Less Strict Thrift Savings Plan Rules Encourage TransfersApril 29, 2017 / by Sonny Dothard
Thrift Savings Plan or TSP has always been a great tool for increasing federal employee federal retirement benefits. But many people prefer to transfer their funds out of the plan and shift them to other qualified plans or IRAs. But a new legislation has been introduced recently that could encourage federal employees to keep their savings in TSP.
Details of Legislation Suggest Lawmakers Believe Current Thrift Savings Plan Rules Encourage Transfers
U.S. Sen. Rob Portman (R-OH) believes the current TSP platform encourages Thrift Savings Plan participants to transfer their retirement savings. The recent legislation he proposed is aimed at stopping feds from transferring the savings to other retirement benefits accounts.
How Much Money is Shifted from Thrift Savings Plan or TSP Every Year?
If one needs to know how much money is shifted from Thrift Savings Plan or TSP every year, you should know that about $9 billion is transferred from TSP retirement account each year. The TSP is, what is called, a defined-contribution plan, similar to 401(k) plans offered in the private sector. Federal employees can access similar retirement benefits by rolling over their TSP funds into a 401(k) of a future employer or an IRA when they retire or as they reach TSP minimum age requirements for an in-service distribution.
Why Easing of Thrift Savings Plan or TSP Rules is Necessary?
Senator Portman believes there is a need to ease the Thrift Savings Plan or TSP rules as a recent survey revealed that the strict withdrawal rules of Thrift Savings Plan or TSP are the main reason why federal employees are switching to outside retirement accounts. This transfer happens despite the TSP having relatively low fees.
The TSP Modernization Act
Portman’s legislation, the TSP Modernization Act will change the current rules which restrict employees separating from the federal workforce to only two post-separation withdrawals. It would let multiple post-separation withdrawals so that the feds can meet individual needs over time.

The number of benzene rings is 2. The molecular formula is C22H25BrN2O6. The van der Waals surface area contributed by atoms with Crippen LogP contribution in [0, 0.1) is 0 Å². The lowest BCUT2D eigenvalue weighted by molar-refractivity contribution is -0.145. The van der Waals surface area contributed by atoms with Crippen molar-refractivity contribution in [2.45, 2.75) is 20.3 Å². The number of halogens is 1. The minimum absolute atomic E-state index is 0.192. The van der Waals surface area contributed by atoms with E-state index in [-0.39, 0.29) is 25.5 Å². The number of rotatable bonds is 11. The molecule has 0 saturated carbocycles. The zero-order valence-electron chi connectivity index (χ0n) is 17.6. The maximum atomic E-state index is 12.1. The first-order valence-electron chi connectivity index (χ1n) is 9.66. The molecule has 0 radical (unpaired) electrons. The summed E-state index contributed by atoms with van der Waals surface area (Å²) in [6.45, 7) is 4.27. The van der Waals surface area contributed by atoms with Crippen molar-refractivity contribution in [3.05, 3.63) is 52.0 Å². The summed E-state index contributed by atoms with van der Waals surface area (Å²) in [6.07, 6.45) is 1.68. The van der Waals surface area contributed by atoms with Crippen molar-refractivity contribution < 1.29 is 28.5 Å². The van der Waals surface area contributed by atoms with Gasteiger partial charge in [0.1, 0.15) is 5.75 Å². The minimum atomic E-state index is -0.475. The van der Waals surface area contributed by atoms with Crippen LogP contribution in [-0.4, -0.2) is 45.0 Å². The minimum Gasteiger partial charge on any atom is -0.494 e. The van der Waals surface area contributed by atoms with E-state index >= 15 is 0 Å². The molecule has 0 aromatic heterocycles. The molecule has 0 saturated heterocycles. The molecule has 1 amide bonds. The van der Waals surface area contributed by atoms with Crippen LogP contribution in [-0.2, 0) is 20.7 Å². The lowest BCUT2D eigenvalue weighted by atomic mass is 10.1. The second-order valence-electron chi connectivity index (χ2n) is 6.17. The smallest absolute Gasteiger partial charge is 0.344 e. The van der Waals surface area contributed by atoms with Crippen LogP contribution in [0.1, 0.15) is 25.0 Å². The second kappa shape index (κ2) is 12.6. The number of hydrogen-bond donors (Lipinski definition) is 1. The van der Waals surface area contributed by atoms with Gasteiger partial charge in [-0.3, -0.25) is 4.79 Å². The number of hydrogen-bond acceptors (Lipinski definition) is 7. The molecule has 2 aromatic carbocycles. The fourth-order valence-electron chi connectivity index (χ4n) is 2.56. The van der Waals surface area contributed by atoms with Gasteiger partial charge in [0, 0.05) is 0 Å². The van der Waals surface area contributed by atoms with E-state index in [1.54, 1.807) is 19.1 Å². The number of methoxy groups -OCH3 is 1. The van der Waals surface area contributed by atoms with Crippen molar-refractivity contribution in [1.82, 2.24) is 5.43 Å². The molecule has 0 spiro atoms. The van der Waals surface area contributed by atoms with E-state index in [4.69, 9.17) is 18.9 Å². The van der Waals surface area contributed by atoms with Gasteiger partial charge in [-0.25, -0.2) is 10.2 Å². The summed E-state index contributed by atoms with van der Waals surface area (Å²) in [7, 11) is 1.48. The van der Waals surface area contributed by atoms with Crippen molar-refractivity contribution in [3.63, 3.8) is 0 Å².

While introducing the bill, Portman stated that TSP had played an instrumental role in assisting federal employees to maximize their retirement security and to mark the 30th anniversary of this vital savings vehicle, this bills takes several important steps to modernize the system so that it continues to benefit them in the future as well. He also urged his Senate colleagues to support the bipartisan legislation.
There are multiple benefits of the bill. Primarily, the bill would allow multiple Age-based withdrawals for the current federal employees who are older than 59.5. Secondly, it would encourage TSP plan participation by allowing quarterly or annual payments. It will also permit periodic withdrawals that can be changed anytime during a year.
U.S. Sen. Tom Carper (D-RI) was the one who introduced the TSP Modernization Act along with Portman. He also mentioned the benefits offered by the bill. He said that making smart choices to prepare for retirement can be a difficult task, but every person deserves to have the financial stability when their career is at an end.
Carper also stated that Thrift Savings Plan or TSP is a useful tool and the hardworking federal employees depend on it while they plan their futures. But there is a need to make it work better for the users. He was pleased to have worked with Senator Portman on a bipartisan effort with an aim to do just that.
Greg Long who serves as the Executive Director of the Federal Retirement Thrift Investment Board also shared his views on the matter by stating that the efforts of Senators Portman and Carper are appreciative. He added that the enactment of said legislation would improve the ability of TSP participants to access their retirement savings in a responsible manner.
It is quite evident that the legislation that plans to ease the Thrift Savings Plan or TSP rules would make things easier for the federal employees who find it hard to withdraw their federal retirement benefits swiftly and are forced to switch to other and more expensive retirement benefits accounts.